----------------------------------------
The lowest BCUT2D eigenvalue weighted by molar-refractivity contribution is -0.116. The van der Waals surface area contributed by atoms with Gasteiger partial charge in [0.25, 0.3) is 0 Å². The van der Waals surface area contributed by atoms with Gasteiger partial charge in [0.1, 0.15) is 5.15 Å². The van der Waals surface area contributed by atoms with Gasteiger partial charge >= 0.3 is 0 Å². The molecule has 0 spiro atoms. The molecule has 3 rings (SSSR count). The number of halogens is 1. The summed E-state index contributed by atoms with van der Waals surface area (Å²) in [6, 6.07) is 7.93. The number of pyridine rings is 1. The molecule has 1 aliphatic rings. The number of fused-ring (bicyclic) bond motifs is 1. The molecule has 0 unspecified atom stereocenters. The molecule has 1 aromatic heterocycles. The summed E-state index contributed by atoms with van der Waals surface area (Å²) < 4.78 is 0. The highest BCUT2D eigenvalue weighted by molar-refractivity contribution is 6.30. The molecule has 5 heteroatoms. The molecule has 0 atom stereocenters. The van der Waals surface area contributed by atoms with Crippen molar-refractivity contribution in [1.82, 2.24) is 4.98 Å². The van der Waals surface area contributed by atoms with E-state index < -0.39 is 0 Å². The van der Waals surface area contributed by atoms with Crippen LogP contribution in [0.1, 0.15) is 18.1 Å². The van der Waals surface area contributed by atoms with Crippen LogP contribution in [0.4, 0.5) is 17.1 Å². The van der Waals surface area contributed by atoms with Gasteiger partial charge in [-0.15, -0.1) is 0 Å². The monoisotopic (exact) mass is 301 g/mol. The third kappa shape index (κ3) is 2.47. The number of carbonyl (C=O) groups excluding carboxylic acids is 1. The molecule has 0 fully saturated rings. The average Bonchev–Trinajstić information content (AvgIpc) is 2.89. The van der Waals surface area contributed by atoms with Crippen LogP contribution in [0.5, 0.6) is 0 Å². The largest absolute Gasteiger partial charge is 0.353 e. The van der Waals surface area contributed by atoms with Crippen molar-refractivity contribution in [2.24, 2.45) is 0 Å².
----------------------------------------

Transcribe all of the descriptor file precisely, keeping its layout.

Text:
The lowest BCUT2D eigenvalue weighted by molar-refractivity contribution is -0.116. The van der Waals surface area contributed by atoms with Gasteiger partial charge in [0.25, 0.3) is 0 Å². The van der Waals surface area contributed by atoms with Gasteiger partial charge in [0.1, 0.15) is 5.15 Å². The van der Waals surface area contributed by atoms with Gasteiger partial charge >= 0.3 is 0 Å². The molecule has 0 spiro atoms. The molecule has 3 rings (SSSR count). The number of halogens is 1. The summed E-state index contributed by atoms with van der Waals surface area (Å²) in [6, 6.07) is 7.93. The number of pyridine rings is 1. The molecule has 1 aliphatic rings. The number of fused-ring (bicyclic) bond motifs is 1. The molecule has 0 unspecified atom stereocenters. The molecule has 1 aromatic heterocycles. The summed E-state index contributed by atoms with van der Waals surface area (Å²) < 4.78 is 0. The highest BCUT2D eigenvalue weighted by molar-refractivity contribution is 6.30. The molecule has 5 heteroatoms. The molecule has 0 atom stereocenters. The van der Waals surface area contributed by atoms with Crippen molar-refractivity contribution in [1.82, 2.24) is 4.98 Å². The van der Waals surface area contributed by atoms with E-state index < -0.39 is 0 Å². The van der Waals surface area contributed by atoms with Crippen LogP contribution in [0.1, 0.15) is 18.1 Å². The van der Waals surface area contributed by atoms with Crippen LogP contribution in [0.4, 0.5) is 17.1 Å². The van der Waals surface area contributed by atoms with Gasteiger partial charge in [-0.15, -0.1) is 0 Å². The monoisotopic (exact) mass is 301 g/mol. The third kappa shape index (κ3) is 2.47. The number of carbonyl (C=O) groups excluding carboxylic acids is 1. The molecule has 0 fully saturated rings. The average Bonchev–Trinajstić information content (AvgIpc) is 2.89. The van der Waals surface area contributed by atoms with Crippen LogP contribution in [0.5, 0.6) is 0 Å². The largest absolute Gasteiger partial charge is 0.353 e. The van der Waals surface area contributed by atoms with Crippen molar-refractivity contribution in [2.24, 2.45) is 0 Å².